Definitions

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Etymologies

Sorry, no etymologies found.

Examples

  • MISS CAREY: Oh, a lollard is a disappointment of the hair.

    Writing for Vaudeville

  • In "The Lollard," when Miss Carey wants to disillusionize Angela, she does not sit down and argue her out of her insane infatuation for Fred; nor does she tell Angela that Fred is a "lollard" and weakly unmask him by describing his "lollard" points.

    Writing for Vaudeville

  • "The Lollard" piques curiosity -- what is a "lollard," you are inclined to want to know; it also carries

    Writing for Vaudeville

  • (He lifts his tired little wife up in his arms and as he goes out, she mutters:) You're not such a bad lollard after all.

    Writing for Vaudeville

  • When Fred Saltus dashes revealingly across the stage and back into his room again, "The Lollard's" climax is reached; and as soon as Angela exclaims "What 'a lollard '_that_ is!" there's a ring at the door bell and in comes Harry to win Angela completely with his regimentals and to carry her off and bring the curtain down --

    Writing for Vaudeville

  • ANGELA: Oh Miss Carey, what an awful lollard _that_ is.

    Writing for Vaudeville

  • ANGELA: Yes, I invented the word, and believe me, a woman suffers with a lollard.

    Writing for Vaudeville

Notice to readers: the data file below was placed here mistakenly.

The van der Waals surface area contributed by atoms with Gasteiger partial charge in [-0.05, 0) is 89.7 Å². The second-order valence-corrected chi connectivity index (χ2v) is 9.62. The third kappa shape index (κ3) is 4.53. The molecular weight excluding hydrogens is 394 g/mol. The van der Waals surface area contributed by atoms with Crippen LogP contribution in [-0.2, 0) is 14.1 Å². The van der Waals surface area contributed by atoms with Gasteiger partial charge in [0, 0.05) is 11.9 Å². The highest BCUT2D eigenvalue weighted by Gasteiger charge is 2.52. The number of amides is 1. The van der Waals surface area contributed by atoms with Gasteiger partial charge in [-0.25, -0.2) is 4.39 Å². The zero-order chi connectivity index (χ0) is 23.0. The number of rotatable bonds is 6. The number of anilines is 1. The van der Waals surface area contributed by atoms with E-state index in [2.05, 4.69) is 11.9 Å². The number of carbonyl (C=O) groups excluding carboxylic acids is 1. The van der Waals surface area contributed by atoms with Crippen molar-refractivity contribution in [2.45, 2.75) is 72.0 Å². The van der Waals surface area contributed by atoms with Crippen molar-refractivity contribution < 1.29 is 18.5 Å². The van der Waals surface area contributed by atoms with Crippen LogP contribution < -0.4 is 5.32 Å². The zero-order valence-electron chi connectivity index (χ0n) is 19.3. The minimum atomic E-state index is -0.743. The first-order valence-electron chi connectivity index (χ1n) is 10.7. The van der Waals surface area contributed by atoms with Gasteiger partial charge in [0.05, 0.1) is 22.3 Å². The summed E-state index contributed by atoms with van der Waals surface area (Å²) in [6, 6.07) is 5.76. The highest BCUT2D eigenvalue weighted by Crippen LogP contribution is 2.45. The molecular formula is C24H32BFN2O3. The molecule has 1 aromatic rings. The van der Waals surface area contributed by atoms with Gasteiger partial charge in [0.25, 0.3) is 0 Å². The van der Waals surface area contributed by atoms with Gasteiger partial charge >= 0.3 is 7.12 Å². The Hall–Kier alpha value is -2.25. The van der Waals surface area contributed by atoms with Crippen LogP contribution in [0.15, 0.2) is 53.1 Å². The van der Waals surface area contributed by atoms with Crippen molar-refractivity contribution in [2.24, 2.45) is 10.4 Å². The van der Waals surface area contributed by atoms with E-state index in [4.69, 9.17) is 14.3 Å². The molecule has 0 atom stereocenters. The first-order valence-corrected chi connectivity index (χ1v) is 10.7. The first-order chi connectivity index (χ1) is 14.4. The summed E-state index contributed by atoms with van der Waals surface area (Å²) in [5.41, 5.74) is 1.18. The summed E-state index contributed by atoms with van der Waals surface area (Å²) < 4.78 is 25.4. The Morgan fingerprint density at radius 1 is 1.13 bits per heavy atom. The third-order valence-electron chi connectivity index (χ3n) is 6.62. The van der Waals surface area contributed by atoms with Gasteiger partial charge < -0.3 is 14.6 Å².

• His look went from brooder's beard to carper's skull, to remind, to chide them not unkindly, then to the baldpink lollard costard, guiltless though maligned.

    Ulysses

  • His look went from brooder’s beard to carper’s skull, to remind, to chide them not unkindly, then to the baldpink lollard costard, guiltless though maligned.

    Ulysses

  • Candelmasse, Richard Hunden, a wolle packer, was dampned as a fals heretyk and a lollard, and brent at the Tour hill, the whiche was of so large consciens that he wolde eten fleysh on Frydays. [

    A Chronicle of London from 1089 to 1483 Written in the Fifteenth Century, and for the First Time Printed from MSS. in the British Museum

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Comments

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  • The etymology I originally heard was that the Lollards would sing their church music (usually Psalms) without musical accompaniment, rather ubiquitously, and were thus said to be going around constantly singing "lol lol lol lol lol", or something of the sort.

    May 17, 2010

  • I'm definitely going to use this henceforth to apply to "those who use 'lol' too much" - just too priceless.

    May 16, 2010

  • Thanks.

    December 9, 2006

  • The newer meaning here is absolutely tremendous, I love it. I'm ok with shorthand and neologisms and brb and omg and all that, but this particular abbreviation -- lol -- I truly hate. The laughter I hear when someone types that at me is sacharine and false and makes my skin crawl. It's fake.

    And such an absurd definition is so much the better when paired with an otherwise ponderous and world-historical meaning. Just wonderful.

    December 9, 2006

  • "appropriated to mean those who use 'lol' too much" -clusterflock

    December 8, 2006

  • As seen on clusterflock.org ;-)

    December 7, 2006

  • Those who participated in a Pre-Reformation church movement in the 14th century. I, however, suggest another possible meaning.

    December 7, 2006